The menu: a simple steak, truffled potato skins, cauliflower roasted with pearl onions and green olives, and a Shore-evoking version of shrimp cocktail to start. Salted caramel brownie ice cream sandwiches don't take chocolate too seriously (nor do they require real baking). Save the wine for Saturday - we've got some special beers to match with the meal. Feel free to drink them straight from the bottle. No one will tell.
Most of this meal can be prepped the day before, so getting this together on a Tuesday night, after a long day, is a cinch. (Check out the Game Plan sidebar for a timeline.)
Let's start with the steer. When steak is done right, it can stand on its own. I suggest using a New York strip. It has more marbling than a tenderloin, which means more flavor and more beef for your buck.
Chef Chris Scarduzio, of Table 31, has had plenty of experience perfecting his technique. There are just a few important things you need to know about getting a steak-house-worthy strip at home.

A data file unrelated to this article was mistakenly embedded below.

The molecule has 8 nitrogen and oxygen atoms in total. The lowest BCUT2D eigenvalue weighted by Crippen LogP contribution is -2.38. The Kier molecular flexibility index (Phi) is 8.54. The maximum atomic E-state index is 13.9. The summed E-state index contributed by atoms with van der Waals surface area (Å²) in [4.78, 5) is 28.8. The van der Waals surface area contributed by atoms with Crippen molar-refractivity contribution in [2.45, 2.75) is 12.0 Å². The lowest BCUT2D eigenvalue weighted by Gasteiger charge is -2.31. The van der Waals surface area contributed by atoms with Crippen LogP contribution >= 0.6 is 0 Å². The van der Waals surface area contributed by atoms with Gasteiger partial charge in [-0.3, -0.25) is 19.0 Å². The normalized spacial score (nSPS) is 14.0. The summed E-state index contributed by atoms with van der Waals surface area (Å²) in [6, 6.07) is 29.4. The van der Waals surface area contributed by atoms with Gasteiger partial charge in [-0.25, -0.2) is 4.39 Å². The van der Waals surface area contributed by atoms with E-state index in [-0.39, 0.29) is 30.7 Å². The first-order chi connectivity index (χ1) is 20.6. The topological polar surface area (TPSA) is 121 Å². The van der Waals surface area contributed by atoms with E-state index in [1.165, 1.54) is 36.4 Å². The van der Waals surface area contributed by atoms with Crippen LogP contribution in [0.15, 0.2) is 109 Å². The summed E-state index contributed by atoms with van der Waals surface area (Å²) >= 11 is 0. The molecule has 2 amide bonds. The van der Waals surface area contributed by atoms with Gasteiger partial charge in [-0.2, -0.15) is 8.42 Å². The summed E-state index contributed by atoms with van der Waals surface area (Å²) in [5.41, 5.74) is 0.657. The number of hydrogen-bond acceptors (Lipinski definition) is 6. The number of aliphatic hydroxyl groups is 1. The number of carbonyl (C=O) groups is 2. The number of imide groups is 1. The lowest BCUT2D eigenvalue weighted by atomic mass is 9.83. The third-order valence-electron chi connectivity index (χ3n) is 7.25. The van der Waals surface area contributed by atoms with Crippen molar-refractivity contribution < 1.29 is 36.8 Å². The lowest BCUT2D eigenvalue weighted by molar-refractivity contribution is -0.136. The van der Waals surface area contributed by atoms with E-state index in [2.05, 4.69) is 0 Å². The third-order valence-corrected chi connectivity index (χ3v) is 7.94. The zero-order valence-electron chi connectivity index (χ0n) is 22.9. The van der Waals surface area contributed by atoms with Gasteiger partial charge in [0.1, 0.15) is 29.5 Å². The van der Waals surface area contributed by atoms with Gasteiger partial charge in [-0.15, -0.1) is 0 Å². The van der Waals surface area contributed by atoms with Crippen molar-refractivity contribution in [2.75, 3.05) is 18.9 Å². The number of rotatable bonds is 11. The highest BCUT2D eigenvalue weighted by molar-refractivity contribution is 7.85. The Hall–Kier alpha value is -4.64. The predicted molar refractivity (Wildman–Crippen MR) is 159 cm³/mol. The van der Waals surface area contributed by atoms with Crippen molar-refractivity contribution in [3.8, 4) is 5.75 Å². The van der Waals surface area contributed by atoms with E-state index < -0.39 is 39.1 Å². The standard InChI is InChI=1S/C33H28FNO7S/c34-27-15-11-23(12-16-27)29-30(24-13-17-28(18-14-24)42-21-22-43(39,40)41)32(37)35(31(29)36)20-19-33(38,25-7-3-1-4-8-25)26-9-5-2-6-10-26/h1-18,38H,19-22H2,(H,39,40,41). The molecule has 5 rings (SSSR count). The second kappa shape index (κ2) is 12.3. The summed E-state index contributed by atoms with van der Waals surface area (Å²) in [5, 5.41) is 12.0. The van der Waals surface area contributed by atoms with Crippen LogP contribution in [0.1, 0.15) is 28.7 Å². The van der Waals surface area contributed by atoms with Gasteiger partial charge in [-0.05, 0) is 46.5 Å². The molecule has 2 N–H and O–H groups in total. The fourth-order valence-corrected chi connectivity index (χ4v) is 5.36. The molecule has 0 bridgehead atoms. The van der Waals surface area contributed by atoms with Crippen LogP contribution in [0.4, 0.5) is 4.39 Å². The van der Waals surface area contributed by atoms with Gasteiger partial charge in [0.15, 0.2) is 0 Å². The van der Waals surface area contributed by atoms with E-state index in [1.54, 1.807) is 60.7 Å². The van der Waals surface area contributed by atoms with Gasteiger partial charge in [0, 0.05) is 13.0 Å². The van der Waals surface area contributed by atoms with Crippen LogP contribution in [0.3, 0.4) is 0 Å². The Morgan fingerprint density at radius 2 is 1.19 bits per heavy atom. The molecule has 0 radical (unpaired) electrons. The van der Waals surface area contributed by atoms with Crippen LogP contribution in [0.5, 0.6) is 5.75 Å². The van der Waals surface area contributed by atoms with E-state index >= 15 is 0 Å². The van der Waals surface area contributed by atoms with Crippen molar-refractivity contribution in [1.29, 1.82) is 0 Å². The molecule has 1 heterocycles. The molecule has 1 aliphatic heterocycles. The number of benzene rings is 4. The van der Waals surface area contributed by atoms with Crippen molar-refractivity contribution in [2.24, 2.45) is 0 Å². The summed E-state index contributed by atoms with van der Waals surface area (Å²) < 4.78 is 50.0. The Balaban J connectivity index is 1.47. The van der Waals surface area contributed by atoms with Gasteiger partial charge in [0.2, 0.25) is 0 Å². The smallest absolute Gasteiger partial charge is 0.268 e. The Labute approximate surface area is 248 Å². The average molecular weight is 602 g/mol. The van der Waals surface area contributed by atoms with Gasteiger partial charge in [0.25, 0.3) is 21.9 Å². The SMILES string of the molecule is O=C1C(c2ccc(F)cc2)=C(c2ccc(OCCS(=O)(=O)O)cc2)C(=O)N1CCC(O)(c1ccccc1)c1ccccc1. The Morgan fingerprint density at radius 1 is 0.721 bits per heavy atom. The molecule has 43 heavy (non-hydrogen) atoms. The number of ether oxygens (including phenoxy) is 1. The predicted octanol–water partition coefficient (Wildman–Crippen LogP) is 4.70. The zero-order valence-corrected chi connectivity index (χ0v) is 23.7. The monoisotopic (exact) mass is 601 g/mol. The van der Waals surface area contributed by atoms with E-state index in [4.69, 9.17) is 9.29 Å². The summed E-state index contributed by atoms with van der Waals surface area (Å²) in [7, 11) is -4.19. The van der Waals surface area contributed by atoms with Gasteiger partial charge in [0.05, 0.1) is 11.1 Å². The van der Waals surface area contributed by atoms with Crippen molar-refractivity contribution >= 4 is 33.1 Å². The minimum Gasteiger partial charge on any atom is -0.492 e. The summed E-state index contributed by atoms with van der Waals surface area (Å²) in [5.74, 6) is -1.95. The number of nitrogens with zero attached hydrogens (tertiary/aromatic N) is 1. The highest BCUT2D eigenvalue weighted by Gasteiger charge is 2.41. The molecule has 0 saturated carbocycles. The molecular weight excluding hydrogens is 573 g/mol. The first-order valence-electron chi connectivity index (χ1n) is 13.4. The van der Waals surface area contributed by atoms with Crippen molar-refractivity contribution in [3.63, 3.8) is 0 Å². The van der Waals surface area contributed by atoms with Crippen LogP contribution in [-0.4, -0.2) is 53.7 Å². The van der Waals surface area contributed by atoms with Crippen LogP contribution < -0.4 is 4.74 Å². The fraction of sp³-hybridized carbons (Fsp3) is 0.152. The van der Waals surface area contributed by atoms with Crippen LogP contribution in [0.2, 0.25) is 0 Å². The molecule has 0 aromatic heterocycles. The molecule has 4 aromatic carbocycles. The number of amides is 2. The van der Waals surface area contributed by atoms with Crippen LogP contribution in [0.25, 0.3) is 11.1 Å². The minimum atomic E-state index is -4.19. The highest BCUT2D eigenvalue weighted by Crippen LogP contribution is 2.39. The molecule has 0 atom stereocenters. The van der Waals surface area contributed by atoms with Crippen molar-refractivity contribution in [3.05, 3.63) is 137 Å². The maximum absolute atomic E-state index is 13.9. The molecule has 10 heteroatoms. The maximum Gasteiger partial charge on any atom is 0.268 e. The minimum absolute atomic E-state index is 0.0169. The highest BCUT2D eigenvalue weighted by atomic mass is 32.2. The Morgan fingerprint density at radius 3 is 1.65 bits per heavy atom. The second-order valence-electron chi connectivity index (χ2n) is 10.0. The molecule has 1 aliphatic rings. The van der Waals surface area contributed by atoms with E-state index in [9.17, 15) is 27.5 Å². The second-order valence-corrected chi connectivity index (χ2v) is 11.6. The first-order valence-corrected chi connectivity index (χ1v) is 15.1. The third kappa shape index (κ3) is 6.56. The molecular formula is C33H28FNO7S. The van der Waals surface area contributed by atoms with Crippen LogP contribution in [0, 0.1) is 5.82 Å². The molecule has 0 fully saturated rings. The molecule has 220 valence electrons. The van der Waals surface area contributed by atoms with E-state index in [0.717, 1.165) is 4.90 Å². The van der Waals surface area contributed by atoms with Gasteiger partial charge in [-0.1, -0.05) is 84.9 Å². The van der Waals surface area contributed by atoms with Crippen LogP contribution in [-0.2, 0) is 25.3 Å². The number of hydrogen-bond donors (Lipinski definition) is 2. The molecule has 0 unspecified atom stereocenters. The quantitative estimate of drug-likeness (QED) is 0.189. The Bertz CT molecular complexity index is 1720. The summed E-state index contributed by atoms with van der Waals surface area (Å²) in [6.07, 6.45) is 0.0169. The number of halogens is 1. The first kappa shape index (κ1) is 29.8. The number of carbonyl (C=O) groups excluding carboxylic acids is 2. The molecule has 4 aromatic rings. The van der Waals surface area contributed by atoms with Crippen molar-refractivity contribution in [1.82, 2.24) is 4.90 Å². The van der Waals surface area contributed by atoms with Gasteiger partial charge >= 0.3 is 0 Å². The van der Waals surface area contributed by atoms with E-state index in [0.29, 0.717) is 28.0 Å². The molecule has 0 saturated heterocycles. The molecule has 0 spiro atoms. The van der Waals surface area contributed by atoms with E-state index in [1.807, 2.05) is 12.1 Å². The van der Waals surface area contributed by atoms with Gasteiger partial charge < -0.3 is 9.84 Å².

First, it's worth making the trip to a butcher. The quality will be superior and the cut will be thicker. A strip that is 11/2 to 2 inches thick is ideal.
When it comes to cooking, these are the few Culinary School 101 techniques worth keeping in mind (and the only things separating you from an Iron Chef):
Season generously with kosher salt and black pepper. Use a cast iron or stainless-steel pan. Nonstick pans just do not get hot enough to give you that great crust. You'll want to use a vegetable oil for your sear, or a combination of vegetable and olive oils, and you want that oil to get hot. Really hot. Smoking hot.
Heat the oil over a high flame. After you lay the steak in the pan do not move it. Let it be. For at least two minutes. I promise it will not burn. You'll see the sides of the steak get nice and brown, and then you'll be able to lift it off the pan effortlessly. If it fights you, it's telling you it's not ready. Let it be.
As at the restaurants, finishing the steak in the oven brings great results. Scarduzio tosses a garlic clove and rosemary sprig in the pan for a little extra flavor before it goes in the oven, and serves the meat with only a squeeze of lemon and drizzle of good olive oil - a perfect "sauce" for your weekday dinner.